Robert Stamm Butcher Farm House
Robert “Bob” Stamm Butcher: West Virginia man, war hero, farm owner, husband, father, hard worker. Born and raised in St Marys, West Virginia, Bob did what most rural men at this time did not do: travel the world. With his service in the military during WWII, Bob was able to experience what it was like to sacrifice leaving his family at home and return to them with a newfound respect for the world. The Robert Stamm Butcher Farm House still stands today with the original equipment and architecture still intact. Across the road from the farm, Bob watches over the land he once shed blood, sweat, and tears on from the first row in the graveyard where he was laid to rest in 2001.
Backstory and Context
On June 4th, 1943 Bob and 43 other men boarded train #9 in Clarksburg, West Virginia for basic training at Camp Sutton, North Carolina. Bob went through 13 weeks of boot camp and immediately started advanced training before traveling and preparing to go overseas. A month before Bob left the country, his first son, Robert Vincent Butcher, was born. On December 17, 1943 a notice was mailed home to his wife Faye, indicating a change of address. The next day his battalion was on its way, by train, to Camp Kilmer in New Jersey. The battalion left Camp Kilmer on January 7, 1944 to a dock where they boarded The Mauretania. The Mauretania left on January 9 and arrived in The Mouth of Mersey in Liverpool eight days later.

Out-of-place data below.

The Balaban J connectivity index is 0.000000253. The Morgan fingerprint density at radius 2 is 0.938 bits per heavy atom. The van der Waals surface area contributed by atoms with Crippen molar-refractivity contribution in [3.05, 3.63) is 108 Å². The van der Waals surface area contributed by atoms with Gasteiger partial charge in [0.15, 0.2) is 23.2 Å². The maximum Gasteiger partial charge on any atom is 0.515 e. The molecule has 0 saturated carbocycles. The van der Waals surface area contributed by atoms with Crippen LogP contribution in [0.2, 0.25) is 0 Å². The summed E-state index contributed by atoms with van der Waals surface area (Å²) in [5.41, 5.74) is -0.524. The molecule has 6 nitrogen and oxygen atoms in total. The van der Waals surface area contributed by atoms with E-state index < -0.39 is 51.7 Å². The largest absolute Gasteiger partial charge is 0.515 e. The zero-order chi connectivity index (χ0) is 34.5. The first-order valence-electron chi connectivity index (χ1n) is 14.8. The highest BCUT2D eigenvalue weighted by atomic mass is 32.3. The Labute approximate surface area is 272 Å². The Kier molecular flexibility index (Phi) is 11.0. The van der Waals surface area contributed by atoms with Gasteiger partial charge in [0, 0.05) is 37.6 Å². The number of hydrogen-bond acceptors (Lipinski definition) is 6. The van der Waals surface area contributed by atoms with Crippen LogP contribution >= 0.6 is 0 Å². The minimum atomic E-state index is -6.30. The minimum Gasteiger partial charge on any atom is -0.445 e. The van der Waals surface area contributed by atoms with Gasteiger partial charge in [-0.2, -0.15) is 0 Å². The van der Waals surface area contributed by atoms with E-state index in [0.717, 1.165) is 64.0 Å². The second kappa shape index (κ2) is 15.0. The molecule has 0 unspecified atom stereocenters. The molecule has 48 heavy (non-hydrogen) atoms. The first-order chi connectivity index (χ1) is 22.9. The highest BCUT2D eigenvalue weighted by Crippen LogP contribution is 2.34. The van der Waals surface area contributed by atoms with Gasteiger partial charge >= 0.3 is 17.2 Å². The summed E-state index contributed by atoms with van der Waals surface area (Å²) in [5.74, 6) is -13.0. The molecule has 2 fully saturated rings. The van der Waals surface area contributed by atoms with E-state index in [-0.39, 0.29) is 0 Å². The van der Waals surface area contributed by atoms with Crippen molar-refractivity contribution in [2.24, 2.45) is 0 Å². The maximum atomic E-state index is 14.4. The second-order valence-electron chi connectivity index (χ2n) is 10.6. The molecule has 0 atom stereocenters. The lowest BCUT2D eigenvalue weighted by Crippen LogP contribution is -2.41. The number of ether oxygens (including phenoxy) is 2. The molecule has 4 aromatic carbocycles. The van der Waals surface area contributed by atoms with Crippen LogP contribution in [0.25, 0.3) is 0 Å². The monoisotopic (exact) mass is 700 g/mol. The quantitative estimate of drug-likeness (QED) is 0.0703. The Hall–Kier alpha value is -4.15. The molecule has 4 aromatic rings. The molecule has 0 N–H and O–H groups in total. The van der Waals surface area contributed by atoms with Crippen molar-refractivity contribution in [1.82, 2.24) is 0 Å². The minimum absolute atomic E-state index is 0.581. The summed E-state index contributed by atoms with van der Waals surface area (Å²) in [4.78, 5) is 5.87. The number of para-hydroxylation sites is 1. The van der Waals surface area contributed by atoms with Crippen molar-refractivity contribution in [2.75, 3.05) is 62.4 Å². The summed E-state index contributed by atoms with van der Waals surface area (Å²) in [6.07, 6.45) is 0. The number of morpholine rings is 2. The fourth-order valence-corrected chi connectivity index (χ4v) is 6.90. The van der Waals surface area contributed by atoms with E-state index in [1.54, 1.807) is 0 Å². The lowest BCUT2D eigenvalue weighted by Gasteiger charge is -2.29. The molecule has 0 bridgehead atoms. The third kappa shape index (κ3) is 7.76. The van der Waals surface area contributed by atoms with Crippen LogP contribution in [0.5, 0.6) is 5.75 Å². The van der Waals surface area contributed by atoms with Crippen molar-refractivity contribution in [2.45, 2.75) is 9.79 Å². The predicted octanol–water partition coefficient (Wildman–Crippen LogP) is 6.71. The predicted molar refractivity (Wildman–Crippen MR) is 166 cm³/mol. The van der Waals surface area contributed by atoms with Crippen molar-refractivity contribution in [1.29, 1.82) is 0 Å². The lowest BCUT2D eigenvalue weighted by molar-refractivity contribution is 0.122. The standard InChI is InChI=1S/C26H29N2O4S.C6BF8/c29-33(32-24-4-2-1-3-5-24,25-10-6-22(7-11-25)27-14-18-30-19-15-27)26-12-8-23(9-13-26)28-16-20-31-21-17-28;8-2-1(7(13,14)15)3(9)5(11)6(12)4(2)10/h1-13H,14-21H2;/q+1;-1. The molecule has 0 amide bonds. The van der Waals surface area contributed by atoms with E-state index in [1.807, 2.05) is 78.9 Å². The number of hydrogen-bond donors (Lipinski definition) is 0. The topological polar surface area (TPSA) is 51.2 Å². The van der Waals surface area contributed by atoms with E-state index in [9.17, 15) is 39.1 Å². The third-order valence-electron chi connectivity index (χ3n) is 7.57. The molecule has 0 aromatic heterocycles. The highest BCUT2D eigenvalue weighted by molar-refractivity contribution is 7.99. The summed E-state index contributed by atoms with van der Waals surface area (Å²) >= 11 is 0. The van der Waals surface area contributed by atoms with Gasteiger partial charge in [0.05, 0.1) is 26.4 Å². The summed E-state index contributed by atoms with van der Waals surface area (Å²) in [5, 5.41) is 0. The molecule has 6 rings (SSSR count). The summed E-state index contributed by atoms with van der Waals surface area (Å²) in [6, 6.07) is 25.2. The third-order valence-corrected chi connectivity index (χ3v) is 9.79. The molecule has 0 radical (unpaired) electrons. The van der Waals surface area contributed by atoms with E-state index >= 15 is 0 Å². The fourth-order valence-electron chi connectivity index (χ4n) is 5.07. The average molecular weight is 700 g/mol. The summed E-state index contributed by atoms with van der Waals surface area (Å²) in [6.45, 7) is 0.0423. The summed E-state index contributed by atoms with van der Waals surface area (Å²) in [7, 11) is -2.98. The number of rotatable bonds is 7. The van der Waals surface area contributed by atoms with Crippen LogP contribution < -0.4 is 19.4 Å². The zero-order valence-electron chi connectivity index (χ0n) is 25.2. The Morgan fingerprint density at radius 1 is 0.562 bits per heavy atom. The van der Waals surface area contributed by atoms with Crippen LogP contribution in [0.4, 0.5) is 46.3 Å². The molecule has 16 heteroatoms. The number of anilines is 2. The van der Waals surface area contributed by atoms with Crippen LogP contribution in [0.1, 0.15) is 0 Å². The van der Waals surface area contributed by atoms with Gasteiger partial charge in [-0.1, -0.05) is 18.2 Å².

When Bob was asked what he did in the military his response was “I drove a Jeep.” Bob served in England until August 1944 when their battalion moved to France. Bob served during The Battle of the Bulge, transferred units, and was involved in other classified assignments before separating from the Army on New Years Eve 1945. Bob was discharged as a Tech/5 with the Good Conduct Medal and European African Middle Eastern Service Ribbon. Bob was also credited with being part of the Rhineland Campaign.
Since 1860, agriculture has remained important to the economy in St Marys and has remained of the main sources of income. When Bob returned from his service in the war, he bought a piece of farmland in Arvilla in 1948, an unincorporated area in Pleasants County. The land was a little over 108 acres. Bob and Fay worked on the farm and had three more children. Bob’s farm was mostly a cattle farm for Angus beef.
On January 4, 2001 Bob passed away from natural causes. His youngest son, Timothy, remained on the farm and continued the work until he could no longer keep up with it. The property was sold to another family from Connecticut. Today, the house still stands and the barn is still in great condition. The original square bailer, tiller, tractors, tools to work on the machines, and feeding troughs still remain on the farm. The farm does not have cows anymore. The family who now owns the house and farm uses it as a vacation home. It was vacant when the photos were taken in November 2018.
Butcher, Donald. “Grandpa Butcher.” Interview by author. October 27, 2018.
Oldfield, Tina. “Butch.” Interview by author. November 8, 2018.
Bailey, Matthew. Pleasants County. e-WV: The West Virginia Encylopedia. June 03, 2013. Accessed November 11, 2018. https://www.wvencyclopedia.org/articles/1871.